the Transpac '97 competition. The Explorer, a 26-meter/86-foot French catamaran,
crossed the finish the night of 12 July after sailing from Los Angeles
to Honolulu. Owned by Bruno Peyron, it sailed the 3,500 kilometers/2,200
miles in five days, nine hours, reaching speeds of 30 knots. The figure
broke the record of six days 16 hours set in 1995 by the Lakota, an 18-meter/60-foot
trimaran owned by Steve Fosset. In the monohull competition, the Pyewacket,
a 21-meter/70-foot sloop, beat eight days, six hours, set 10 July by the
17-meter/56-foot Medicine Man. Pyewacket, owned by Roy Disney, finished
in seven days, 15 hours, arriving early 13 July.
U.S. Navy to commission the Seawolf
The U.S. Navy's lead ship of the Seawolf (SSN 21)-class Nuclear-Powered
Attack Submarine will be commissioned at 1100 19 July at General Dynamics
Corp.'s Electric Boat Corp. in Groton, Conn. U.S. Secretary of the Navy
John H. Dalton is the principal speaker and his wife, Margaret O. Dalton,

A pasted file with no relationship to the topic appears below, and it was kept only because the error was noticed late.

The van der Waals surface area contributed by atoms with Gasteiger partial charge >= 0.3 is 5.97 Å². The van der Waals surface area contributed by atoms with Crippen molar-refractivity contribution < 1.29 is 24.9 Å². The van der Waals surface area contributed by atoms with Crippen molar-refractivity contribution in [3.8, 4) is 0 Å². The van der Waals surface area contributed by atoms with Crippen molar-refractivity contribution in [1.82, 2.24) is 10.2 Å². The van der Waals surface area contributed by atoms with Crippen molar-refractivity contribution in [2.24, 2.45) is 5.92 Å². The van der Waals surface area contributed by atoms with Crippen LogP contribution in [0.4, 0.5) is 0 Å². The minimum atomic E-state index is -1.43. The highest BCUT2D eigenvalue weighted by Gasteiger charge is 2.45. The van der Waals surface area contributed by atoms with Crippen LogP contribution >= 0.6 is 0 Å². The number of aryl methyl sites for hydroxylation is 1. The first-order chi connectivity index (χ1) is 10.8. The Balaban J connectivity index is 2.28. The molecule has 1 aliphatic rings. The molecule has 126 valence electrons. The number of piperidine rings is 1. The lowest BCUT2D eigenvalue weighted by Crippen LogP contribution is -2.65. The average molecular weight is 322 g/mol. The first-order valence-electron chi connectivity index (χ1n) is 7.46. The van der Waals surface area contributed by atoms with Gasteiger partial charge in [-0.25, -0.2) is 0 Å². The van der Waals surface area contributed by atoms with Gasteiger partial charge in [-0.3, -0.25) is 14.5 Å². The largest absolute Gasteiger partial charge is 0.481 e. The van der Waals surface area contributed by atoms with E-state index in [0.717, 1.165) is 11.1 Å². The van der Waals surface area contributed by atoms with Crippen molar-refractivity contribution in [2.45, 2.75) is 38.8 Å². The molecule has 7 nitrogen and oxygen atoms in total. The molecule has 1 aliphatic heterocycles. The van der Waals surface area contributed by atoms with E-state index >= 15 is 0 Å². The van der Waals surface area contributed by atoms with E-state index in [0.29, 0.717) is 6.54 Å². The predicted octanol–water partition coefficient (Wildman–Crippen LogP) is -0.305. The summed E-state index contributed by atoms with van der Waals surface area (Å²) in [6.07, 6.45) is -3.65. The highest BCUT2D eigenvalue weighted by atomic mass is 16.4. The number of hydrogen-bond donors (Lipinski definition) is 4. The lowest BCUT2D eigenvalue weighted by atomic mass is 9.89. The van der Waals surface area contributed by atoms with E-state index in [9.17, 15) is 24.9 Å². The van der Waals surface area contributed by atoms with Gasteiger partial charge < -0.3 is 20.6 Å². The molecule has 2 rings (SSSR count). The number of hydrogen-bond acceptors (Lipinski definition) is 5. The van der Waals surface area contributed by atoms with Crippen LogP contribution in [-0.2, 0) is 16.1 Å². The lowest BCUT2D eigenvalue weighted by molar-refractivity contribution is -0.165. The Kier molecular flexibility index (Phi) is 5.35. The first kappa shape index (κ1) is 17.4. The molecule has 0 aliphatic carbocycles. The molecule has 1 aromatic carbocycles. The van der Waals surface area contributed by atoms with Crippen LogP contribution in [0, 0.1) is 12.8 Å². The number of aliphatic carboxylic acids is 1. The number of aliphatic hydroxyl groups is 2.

is the ship's sponsor. The submarine was authorized fiscal year 1989, ordered
9 Jan., 1989, begun 25 Oct., 1989, and launched 24 June, 1995. Named to
honor two previous Navy submarines, Seawolf is a solitary fish with strong
teeth and projecting tusks. Capt. David McCall is the commanding officer.
Assigned to the Atlantic Fleet, the Seawolf will be homeported at Groton.
The submarine, and the class, have been controversial, to say the least.
In 1991, welding cracks were found in the pressure hull, adding a year
and U.S.$100 million. The submarine will cost around U.S.$3 billion when
finally operational. In additon to monetary questions, critics have raised
the issue of the need for an attack submarine with Seawolf's characteristics.
Viking knarr leaves Iceland to retrace Ericsson's voyage
After a two-week delay, 12 people set out from Narsarsuaq, Greenland,
17 July to recreate the voyage of Leif Ericsson, 1,000 years ago. The Viking
knarr will sail to L'Anse aux Meadows, Newfoundland, Canada. The vessel
sailed to Qassiarsuk, Greenland, across from Narsarsuaq, first. Qassiarsuk,
an early settlement, may have been Ericsson's depature port. The 3,058-kilometer/4,893-mile
trip will take six to eight weeks. For more information, see the World
Maritime News of 6 June.
Egypt commissions two naval ships
The Egyptian Navy commissioned two former U.S. Navy Oliver Hazard Perry-class
Guided-Missile Frigates on 13 July at the Ras el-Bin naval base in Alexandria,
Egypt. The Mubarak is named for Egyptian President Hosni Mubarak and the
Taba is named for a town in the Sinai.